As a 20-something who can't wait to turn 65, retire, sit on his porch, drink Old Fashions, yell at the neighborhood kids, and write scathing letters to the editor about the ugly paint job on his neighbor's house, I can safely say that complaining is what I do best. And I want to teach you how to do it too!
Here's how to play "Credit/No Credit."
Background Information: In the men's Code of Points, a straddled Tkatchev is a C. If you add a half twist, it becomes a D. Similarly, a stretched Tkatchev is a D, and if you add a half twist, it becomes an E.
Easy peasy, right? But wait, there's a catch… (Get it? We're talking about releases, and I just said, "There's a catch." So punny, I know. Anyhoo…)
The catch: If the gymnast performs a straddled Tkatchev 1/2 "without sufficient turning," the gymnast does not receive credit for a D, but rather, for a C. Likewise, a stretched Tkatchev 1/2 can be downgraded one letter for insufficient turning.
Sneaky S.O.B.: Now, I want one thing to be clear: I didn't make up the inane phrase "without sufficient turning." It comes straight from the Code of Points. That's why it's in quotes. A certain member of the Men's Technical Committee carefully crafted the blissfully ambiguous wording of this section. I mean, what the heck does "without sufficient turning" mean anyway?
On floor, insufficient twisting is anything 90º or greater from the final position. So, a full that only goes around 270º (360-90=270) would not be credited as a full. But as you'll see, things are extra confusing up there on that pipe. It's not exactly clear what part of the body needs to turn 90º on high bar in order for the gymnast to receive credit for a Tkatchev 1/2. Are we talking shoulders, hips, and feet?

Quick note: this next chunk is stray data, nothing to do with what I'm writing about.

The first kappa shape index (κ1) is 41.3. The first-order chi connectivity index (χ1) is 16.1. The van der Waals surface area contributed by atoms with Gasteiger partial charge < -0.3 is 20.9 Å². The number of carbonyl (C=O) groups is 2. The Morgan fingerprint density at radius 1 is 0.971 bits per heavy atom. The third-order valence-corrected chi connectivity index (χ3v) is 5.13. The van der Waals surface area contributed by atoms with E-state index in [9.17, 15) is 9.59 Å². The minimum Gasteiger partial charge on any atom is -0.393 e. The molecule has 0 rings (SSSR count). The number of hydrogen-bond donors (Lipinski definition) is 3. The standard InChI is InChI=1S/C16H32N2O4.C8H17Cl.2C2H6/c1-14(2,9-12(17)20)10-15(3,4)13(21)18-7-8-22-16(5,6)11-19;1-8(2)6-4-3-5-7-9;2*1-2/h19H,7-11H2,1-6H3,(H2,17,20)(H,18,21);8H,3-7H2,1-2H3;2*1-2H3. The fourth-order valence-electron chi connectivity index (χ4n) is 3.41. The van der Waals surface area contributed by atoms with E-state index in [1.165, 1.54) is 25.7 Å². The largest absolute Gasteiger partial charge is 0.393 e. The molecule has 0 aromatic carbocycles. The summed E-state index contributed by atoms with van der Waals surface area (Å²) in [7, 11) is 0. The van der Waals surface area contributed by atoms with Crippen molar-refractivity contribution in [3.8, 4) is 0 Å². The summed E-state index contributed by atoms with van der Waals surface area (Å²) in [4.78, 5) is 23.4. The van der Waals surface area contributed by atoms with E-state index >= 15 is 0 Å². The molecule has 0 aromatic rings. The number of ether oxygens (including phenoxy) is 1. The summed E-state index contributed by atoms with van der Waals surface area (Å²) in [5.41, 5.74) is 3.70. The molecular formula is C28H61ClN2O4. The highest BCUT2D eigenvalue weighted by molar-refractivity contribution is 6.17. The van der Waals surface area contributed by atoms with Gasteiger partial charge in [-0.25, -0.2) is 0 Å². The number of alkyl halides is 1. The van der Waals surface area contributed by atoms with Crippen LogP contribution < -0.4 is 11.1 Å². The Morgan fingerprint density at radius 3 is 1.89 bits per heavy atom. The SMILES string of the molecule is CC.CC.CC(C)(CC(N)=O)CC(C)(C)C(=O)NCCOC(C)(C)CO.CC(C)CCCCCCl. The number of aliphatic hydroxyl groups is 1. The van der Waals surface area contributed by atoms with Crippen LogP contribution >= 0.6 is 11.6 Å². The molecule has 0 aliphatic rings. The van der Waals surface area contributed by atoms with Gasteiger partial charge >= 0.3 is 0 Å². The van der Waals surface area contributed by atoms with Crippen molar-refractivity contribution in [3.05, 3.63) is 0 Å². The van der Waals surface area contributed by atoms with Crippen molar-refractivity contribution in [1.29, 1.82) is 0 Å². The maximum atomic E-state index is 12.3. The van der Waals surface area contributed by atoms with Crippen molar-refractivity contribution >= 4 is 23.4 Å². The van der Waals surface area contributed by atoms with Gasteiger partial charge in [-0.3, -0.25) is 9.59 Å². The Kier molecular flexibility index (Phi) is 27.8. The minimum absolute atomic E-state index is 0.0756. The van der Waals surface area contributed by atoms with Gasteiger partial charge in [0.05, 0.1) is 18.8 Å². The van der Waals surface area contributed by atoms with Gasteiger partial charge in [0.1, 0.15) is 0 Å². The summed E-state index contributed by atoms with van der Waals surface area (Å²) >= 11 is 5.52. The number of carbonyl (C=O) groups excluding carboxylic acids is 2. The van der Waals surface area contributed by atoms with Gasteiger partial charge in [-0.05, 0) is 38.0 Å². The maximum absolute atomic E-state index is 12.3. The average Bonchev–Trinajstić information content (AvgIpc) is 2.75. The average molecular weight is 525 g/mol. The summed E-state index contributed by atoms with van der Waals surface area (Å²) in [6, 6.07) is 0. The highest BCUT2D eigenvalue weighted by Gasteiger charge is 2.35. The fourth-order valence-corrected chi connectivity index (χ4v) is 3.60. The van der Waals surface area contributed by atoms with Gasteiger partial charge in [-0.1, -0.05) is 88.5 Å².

As you'll see in a hot second, that's expecting a lot from these chaps.
Your mission, if you should choose to accept it, is to decide what "insufficient turning" means. Then, look at the screenshots and determine whether the gymnast should receive credit or no credit for their Tkatchev 1/2. Make sense?
Oh, and if you are feeling up for it, share your judgments in the comments section below. If they are misanthropic enough, I might collect the best responses and put them in a separate blog post.
1. Jair Lynch, USA, 1992 Olympic Trials
Back in the day, before John Orozco was even born, Jair Lynch sent us down this Tkatchev 1/2 path. As you can see in the still above, we did not have high-definition television at the time, but I'm pretty sure you can see things well enough. We have feet that haven't really turned, hips that have turned maybe 45º, and shoulders that have turned 90º if you're feeling generous. Using today's Code, credit or no credit?
2. Oleg Verniaiev, Ukraine, European Championships, All-Around Finals
If you give Oleg credit for this, you're clearly just sucking up to me because you know that I love Oleg.
3. Lu Wentian, China, University Games, Team Finals
Pretty much a mirror image of Jair Lynch--just from another angle.
4. David Belyavskiy, Russia, University Games, Team Finals
I'm surprised his bicep didn't give him a bloody nose!
5. Emin Garibov, Russia, University Games, Event Finals
6. David Vecsernyes, Hungary, University Games, Event Finals
All right, who turned sufficiently? And who turned insufficiently? Who deserves credit? And who doesn't deserve credit? And heck, is it even possible to do a Tkatchev with a complete 180º turn before catching the bar?
Unleash your misanthropic rantings and make my 65-year-old heart squeal with joy!